The Māori delegation’s trip to the United Nations Climate Change Conference came to an end after iwi leaders presented the world’s first indigenous-led blue carbon regime, Hinemoana Halo, in Egypt.
The Hinemoana Halo initiative seeks to attract $100 million in funding to achieve self-determined and Indigenous leadership over ocean climate change.
NZ Bio Forestry chief executive Wayne Mulligan (Taranaki, Ngāti Maniapoto) says the opportunity to show what can be done to combat climate change is good for Māori.
“It’s going to mean a hell of a lot of new jobs, a hell of a lot of new industries, and I look forward to the day when I see Māori as leaders in this particular area.
Māori positioned well on incoming blue-carbon industries to combat climate change.
The ocean initiative helps Māori use both conventional methods and research to safeguard, manage, and keep an eye on Aotearoa's coastal waters and high seas in collaboration with local communities.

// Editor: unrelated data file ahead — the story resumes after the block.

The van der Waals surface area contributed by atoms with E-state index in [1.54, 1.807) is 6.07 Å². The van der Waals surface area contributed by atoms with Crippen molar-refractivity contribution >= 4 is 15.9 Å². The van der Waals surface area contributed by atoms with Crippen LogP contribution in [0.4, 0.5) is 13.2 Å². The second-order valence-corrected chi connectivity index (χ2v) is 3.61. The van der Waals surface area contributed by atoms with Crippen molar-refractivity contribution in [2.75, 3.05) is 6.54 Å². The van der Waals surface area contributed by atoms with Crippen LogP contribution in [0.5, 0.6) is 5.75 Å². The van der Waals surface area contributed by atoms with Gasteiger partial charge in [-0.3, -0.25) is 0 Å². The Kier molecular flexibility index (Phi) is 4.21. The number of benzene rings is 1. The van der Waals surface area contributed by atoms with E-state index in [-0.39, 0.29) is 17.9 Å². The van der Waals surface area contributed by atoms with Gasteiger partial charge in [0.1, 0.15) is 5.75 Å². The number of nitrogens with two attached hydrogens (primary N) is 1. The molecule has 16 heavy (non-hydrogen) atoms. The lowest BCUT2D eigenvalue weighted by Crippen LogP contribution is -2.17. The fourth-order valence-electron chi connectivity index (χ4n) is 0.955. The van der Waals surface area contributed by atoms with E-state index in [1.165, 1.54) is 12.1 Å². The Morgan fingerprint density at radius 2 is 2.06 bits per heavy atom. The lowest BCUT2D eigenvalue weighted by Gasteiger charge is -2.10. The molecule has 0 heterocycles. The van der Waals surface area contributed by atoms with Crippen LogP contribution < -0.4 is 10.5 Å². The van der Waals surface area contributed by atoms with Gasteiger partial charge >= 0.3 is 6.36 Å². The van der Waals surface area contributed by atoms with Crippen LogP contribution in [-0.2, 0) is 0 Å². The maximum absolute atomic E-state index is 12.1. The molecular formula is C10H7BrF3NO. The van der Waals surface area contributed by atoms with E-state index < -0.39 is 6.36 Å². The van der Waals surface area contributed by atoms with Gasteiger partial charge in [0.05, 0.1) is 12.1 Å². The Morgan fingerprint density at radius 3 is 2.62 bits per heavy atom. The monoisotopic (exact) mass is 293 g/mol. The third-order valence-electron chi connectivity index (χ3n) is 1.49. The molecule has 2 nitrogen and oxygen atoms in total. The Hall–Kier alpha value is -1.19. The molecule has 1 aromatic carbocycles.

“We’ve got to be clear that to make this occur, we’ve got to have really concise, sharp and attractive investment in business cases,” he says. “There is $54 trillion looking for these investments and we need to position Māori to do that.”
Mulligan is optimistic about what the future of the blue-carbon and green economies will bring for Māori. The move will also put NZ Bio Forestry in a good position too, he says, “to stop petroleum-based or fossil-based products and materials going into the sea”.
“That’s where I see the likes of COP27, Conservation International and the various investors that are here who want to remove themselves from fossil-based, petroleum-based products and investments.”
Mulligan also paid tribute to the Pacific contingent that was part of the conference.
“Together, if we play the Asia-Pacific role, we can see huge opportunities for New Zealand.”